As is always the case, Rhode Island’s top politicians say it is time to move on. Gov. Gina Raimondo says we must learn from mistakes and not be "afraid to take action on economic development." House Speaker Nick Mattiello says the House will review the court documents and conduct oversight hearings.

That’s fine, but it’s time to move beyond the press releases.

We’ll believe the governor and speaker when theyu sher in real change. They could start with no more slippery end runs of the state constitutional provision that gives only the voters the power to borrow large sums of money. This would mean no more moral obligation bonds for pet projects. Voters usually approve bonds for worthwhile things,  such as road repairs or the $125 million bond approved in the last election for the new engineering school at the University of Rhode Island. Voters should be the check on such initiatives as 38 Studios and other projects the politicians claim are `game-.changers.'

Then Raimondo and Mattiello could decide they are going to run the government openly. When the governor decides to give one of the speaker’s allies, as she did with with former state representative Don Lally, a cushy state job, she should first get clearance from the state Ethics Commission. And when the governor hires a former Democratic political operative, such as David Barricelli, to a job at the Department of Labor and Training, make it public. Why hide the hiring a qualified candidate?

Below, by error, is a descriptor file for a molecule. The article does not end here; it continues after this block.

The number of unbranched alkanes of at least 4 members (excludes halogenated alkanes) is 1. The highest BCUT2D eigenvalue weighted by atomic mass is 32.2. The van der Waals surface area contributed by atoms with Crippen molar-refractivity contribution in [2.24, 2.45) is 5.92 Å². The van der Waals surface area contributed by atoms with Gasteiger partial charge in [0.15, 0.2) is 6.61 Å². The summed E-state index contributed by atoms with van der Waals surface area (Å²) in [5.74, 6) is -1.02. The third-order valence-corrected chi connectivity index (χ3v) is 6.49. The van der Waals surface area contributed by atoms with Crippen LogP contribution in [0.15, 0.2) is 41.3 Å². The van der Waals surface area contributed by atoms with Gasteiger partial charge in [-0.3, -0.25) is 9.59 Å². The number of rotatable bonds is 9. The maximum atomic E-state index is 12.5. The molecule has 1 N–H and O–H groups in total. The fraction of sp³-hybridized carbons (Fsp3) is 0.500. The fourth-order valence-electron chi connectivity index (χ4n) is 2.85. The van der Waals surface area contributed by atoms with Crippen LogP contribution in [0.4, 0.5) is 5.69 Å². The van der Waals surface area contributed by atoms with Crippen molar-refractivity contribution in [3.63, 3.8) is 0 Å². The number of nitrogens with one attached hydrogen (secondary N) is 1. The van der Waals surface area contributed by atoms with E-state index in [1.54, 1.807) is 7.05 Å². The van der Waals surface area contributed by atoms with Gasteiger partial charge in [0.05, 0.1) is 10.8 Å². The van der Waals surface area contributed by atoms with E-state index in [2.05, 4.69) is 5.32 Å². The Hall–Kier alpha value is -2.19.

The governor puts out a press release every time she reads to a third grade class, so why not publicly announce the hiring of Barricelli?

Yes, Rhode Island must put this fiasco in our collective rear-view mirror. But that begins with the politicians, not the voters.

Scott MacKay’s commentary can be heard every Monday on Morning Edition at 6:40 and 8:40am, and on All Things Considered at 5:44pm. You can also follow his political reporting and analysis at our On Politics blog at

Scott MacKay Commentary: 38 Studios Documents Cast Another Pall Over RI Government
Scott MacKay Commentary: 38 Studios Documents Cast Another Pall Over RI Government